Despite the huge digital divide among seniors in America, there’s room for optimism according to a recent report discussed at a joint press conference on July 13th.
Tom Kamber, Founder and Executive Director of Older Adults Technology Services (OATS) and Alison Bryant, PhD, Senior Vice President of Research for AARP, reported on the post pandemic state of digital equity for older adults.
There were some surprisingly optimistic findings, even though there is still a huge digital divide for older people in America. “More than 22 million older adults do not have wireless broadband at home right now,” Kamber stated.
Getting and Staying Connected
Connectivity now is more important than ever. The pandemic proved that older adults who do have internet make very good use of it. Being locked down for a year forced older adults to adopt technology overnight – it was the only way to stay connected to family and the outside world.
“Covid showed us what was possible.”
-Tom Kamber, Founder and Executive Director of OATS
“OATS always assumed that seniors needed coaching to use technology but what’s interesting is how many older adults solved technical issues for themselves and just found a way to do it during the pandemic,” said Kamber. “Covid showed us what was possible. We were trying to put classes online for years with mixed success. When Covid started we got all our courses revamped and delivered. What was shocking was that it worked really well. We’ve had much higher participation then before the pandemic.”
Signs of Progress
Kamber and Bryant reported some encouraging findings and statistics about digital equity:.
- The steep tech cliff drop-off by age became a slower slide. Around the age of 70 older adults are less likely to purchase or use all devices. However last year there actually were increases in the 70+ group in tech adoption. Wearable use almost doubled; tablet use went up to 53%. Older adults used more tablets than people under 50. Smartphones jumped 15% in usage, especially with people 70+. Some 77% of people over 70 have smartphones, a 15% jump. Even smartphone shopping online has increased substantially among the 70+ population.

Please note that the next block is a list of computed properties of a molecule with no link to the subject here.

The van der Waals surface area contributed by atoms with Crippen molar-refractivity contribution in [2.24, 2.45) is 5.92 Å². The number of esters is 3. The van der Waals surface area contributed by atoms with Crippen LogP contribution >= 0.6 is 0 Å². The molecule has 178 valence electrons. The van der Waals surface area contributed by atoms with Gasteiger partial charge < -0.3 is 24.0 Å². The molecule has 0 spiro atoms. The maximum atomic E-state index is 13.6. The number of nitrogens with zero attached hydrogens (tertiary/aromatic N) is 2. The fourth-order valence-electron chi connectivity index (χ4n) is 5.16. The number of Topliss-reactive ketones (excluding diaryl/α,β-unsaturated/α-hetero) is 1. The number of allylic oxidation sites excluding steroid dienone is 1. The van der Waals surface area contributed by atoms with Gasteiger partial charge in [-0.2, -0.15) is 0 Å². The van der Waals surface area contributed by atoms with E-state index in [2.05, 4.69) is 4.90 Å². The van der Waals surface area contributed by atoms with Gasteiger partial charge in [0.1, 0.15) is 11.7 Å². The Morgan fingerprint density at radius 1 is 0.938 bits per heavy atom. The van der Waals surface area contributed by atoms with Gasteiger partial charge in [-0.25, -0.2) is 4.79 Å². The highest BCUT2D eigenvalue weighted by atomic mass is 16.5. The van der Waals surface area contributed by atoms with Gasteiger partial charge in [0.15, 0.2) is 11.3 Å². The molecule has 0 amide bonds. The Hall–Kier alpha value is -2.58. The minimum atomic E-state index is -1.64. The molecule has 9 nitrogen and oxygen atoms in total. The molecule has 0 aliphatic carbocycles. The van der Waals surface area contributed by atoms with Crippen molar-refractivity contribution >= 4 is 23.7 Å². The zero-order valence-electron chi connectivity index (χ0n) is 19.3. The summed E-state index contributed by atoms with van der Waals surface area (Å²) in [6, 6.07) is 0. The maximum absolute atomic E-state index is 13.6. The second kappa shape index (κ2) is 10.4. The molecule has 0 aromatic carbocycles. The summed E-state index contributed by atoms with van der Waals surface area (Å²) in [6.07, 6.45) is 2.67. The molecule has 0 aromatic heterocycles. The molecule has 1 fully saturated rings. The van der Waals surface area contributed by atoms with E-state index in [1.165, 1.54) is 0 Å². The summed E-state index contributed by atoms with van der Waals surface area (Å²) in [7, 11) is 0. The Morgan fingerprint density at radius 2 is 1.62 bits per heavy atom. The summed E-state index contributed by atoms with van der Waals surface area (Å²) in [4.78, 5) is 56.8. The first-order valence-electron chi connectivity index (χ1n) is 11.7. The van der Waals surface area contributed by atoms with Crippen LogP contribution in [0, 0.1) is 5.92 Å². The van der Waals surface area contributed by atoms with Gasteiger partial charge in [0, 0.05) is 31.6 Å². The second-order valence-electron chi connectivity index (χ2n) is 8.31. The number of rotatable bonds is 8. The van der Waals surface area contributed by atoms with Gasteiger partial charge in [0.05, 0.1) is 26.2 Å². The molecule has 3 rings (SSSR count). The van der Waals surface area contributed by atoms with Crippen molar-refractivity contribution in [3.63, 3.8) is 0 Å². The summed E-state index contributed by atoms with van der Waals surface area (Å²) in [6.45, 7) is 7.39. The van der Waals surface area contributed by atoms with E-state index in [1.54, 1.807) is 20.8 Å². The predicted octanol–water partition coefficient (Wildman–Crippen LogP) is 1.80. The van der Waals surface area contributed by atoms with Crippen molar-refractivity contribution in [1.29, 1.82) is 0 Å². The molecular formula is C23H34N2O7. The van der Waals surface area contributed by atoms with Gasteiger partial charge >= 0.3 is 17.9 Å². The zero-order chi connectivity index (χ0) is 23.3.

- Female users are leading the technology charge, using it to stay connected to family and friends. Women used social media platforms every single day. The pandemic was driving it but they are still continuing to do video chats, texting, phone calls. There’s a 33% increase in every form of communication. It’s not a blip. Women are gaming, getting health and fitness info online.
- Older Adults are moving from cable to streaming TV. There’s a 20% drop in cable TV usage and the switch to streaming has increased from 40% to 60%.
- Seniors love the “cool factor.” “It feels great to remember party lines, little TV’s, even Dick Tracy watches and marvel at the miracle of Zoom meetings and huge flat screen TVs, and smart watches that make real phone calls,” noted Kamber.
“The ability to access and effectively use technology has become critical for everyone in this age.”
-Alison Bryant, PhD, Senior Vice President of Research for AARP
More left to do
Despite these advances, there is still much work to be done emphasized AARP’s Alison Bryant. “The ability to access and effectively use technology has become critical for everyone in this age. It’s important that companies and society increase the opportunities for more lifelong digital literacy efforts and consider older adults in their innovative offerings from the start.”